AFL Draft review: Sydney

THE Swans came into the draft knowing they would have to match a very early bid for Academy product Nick Blakey, and did so with the forward taken at number 10. With somewhat of a gift under its belt, Sydney opted for some inside grunt and a couple of outside runners given the likes of Gary Rohan and Dan Hannebery departed during trade period. The Swans then rounded out their draft haul with three high-upside selections in their rookie and category-b slots.

National Draft:

 

Nick Blakey – Key Forward/Utility

The bid for Blakey was rumoured to have possibly come as early as pick five, but was eventually lodged at number 10 through GWS. Nonetheless, there was no way the Swans weren’t going to match whatever bid came for the promising key forward, who turned down father-son eligibility with both Brisbane and North Melbourne. In Blakey, the Swans get a readymade future replacement for Buddy Franklin in the key forward mould, with the potential for him to be unleashed further up the ground in any position. With clean hands both overhead and on the ground, Blakey is a prototypical forward with phenomenal pace for his size and enormous scope once he can build on his frame and gain even greater consistency.

James Rowbottom – Inside Midfielder

Rowbottom is a safe bet at pick 25 as one of the best inside midfielders in the draft pool. The Oakleigh Chargers product is a hard tackler, and his average of 5.8 clearances per TAC Cup game was bettered only by seventh pick, Bailey Smith. As competitive as he is consistent, Rowbottom enjoyed a stellar season in Oakleigh and Vic Metro colours, and Sydney were pretty keen on snapping him up just outside of the first round – trading its future second round selection in order to do so. Readymade and solid as they come, Rowbottom could provide midfield depth from the get-go, while also being an apt future replacement for some of their ageing stars. As the nephew of Collingwood and Richmond champion Brian Taylor, he will undoubtedly be a commentator’s favourite.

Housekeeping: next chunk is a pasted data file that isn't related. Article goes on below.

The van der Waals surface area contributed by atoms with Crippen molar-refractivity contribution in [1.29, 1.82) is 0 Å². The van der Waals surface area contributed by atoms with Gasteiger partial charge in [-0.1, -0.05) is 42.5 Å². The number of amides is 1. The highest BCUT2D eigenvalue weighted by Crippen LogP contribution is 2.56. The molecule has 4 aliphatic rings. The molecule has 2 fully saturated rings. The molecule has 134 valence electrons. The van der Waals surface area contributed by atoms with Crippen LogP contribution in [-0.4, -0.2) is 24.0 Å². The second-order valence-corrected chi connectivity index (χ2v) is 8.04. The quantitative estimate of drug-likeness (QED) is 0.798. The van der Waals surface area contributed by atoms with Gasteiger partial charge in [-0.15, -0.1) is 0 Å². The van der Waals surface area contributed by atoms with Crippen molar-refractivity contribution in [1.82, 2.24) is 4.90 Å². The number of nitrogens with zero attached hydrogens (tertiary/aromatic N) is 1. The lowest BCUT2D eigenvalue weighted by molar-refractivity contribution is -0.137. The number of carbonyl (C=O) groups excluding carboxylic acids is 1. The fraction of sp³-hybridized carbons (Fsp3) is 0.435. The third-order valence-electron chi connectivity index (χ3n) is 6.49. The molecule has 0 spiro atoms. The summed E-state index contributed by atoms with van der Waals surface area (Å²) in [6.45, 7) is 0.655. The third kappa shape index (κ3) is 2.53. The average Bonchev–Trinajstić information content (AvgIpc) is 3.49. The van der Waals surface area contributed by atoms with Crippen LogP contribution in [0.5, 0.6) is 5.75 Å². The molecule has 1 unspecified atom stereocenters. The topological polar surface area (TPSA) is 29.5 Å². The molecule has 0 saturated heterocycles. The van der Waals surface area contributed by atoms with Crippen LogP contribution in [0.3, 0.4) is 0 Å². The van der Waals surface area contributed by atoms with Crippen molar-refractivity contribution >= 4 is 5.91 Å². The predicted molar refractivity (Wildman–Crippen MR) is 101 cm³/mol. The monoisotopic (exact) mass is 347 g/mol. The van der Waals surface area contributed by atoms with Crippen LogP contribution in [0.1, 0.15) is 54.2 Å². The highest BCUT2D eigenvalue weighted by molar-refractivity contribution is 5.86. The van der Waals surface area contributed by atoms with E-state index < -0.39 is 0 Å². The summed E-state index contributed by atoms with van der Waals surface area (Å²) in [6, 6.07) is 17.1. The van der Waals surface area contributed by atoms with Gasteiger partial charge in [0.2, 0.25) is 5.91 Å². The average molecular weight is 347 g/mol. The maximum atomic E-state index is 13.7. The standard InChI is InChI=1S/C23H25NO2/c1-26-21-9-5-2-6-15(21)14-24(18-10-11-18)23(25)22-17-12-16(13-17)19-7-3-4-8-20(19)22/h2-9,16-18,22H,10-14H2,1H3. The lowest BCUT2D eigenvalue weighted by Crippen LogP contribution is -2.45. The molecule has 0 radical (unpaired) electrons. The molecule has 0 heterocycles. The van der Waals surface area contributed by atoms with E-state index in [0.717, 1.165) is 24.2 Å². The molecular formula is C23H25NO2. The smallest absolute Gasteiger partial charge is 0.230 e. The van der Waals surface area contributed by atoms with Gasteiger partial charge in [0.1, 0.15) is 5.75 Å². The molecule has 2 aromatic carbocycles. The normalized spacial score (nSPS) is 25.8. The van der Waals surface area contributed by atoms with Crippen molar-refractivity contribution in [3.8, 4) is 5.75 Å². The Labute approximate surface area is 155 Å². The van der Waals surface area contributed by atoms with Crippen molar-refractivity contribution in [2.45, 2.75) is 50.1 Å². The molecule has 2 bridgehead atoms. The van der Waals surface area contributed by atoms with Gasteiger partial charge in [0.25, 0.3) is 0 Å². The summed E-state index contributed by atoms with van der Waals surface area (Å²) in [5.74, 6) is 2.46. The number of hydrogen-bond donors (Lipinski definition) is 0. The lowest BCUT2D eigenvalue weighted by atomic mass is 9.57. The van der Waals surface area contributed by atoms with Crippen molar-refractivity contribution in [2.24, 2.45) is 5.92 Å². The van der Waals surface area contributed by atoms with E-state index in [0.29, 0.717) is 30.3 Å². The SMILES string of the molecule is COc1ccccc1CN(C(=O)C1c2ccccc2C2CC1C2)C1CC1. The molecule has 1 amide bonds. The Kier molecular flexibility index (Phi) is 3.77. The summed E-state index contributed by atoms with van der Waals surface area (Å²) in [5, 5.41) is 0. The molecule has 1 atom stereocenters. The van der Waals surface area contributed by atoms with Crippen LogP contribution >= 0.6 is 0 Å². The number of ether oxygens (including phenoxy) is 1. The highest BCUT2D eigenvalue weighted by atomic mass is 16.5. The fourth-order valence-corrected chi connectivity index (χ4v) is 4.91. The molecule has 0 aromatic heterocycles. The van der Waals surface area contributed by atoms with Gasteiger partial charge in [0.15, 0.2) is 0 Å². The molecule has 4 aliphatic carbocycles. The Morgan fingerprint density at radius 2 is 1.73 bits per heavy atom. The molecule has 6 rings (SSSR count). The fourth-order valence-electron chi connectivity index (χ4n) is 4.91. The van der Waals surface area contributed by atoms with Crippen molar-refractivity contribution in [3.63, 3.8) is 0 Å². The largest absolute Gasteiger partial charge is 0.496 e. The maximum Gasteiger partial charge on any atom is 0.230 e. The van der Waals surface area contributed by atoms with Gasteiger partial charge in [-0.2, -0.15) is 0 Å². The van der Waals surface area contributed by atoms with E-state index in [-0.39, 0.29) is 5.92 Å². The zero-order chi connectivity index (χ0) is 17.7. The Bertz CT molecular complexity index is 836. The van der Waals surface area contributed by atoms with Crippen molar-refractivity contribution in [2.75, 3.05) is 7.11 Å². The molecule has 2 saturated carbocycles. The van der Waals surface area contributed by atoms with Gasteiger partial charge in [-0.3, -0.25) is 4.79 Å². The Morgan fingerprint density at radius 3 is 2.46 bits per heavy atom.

Justin McInerney – Outside Midfielder/Defender

Versatile Northern runner Justin McInerney was somewhat of a surprise selection as the first and only Knight off the board in the National Draft, but fits a clear need for the Swans on the outside. With the ability to provide damaging fold on the wing with his running power and penetrating kick, or cover off half-back with his strong overhead marking, McInerney is a high-upside improver at a good height who could come on strong in the future. While he is still raw and has room to improve in terms of consistency, McInerney has shown a competitive edge, apt work-rate and attitude for both the Knights and school side, Marcellin. He may well slot in nicely alongside the likes of Ryley Stoddart across half-back given his kicking efficiency, with Callum Mills set to spend more time in the midfield.

Zac Foot – Outside Midfielder

Dandenong premiership player Zac Foot is another prolific outside runner who has come on rapidly over the past year to storm into National Draft selection. Having been overlooked by the Stingrays in 2017 and playing locally with Langwarrin for the entirety of his bottom-age year, Foot fought his way back into the fold and eventually earned Vic Country representative honours. Foot’s strengths are clear to see, as he uses his elite coverage of the ground to both break the lines going forward and provide damaging pressure going the other way. Clean at ground level and with his kicking, Foot is an elite carrier of the football who can become a notable 100 meter player if he continues on his upward trend. Like McInerney, Foot also possesses the work-rate and attitude that the Swans always seem to be after, so will fit a need for his new side, twofold.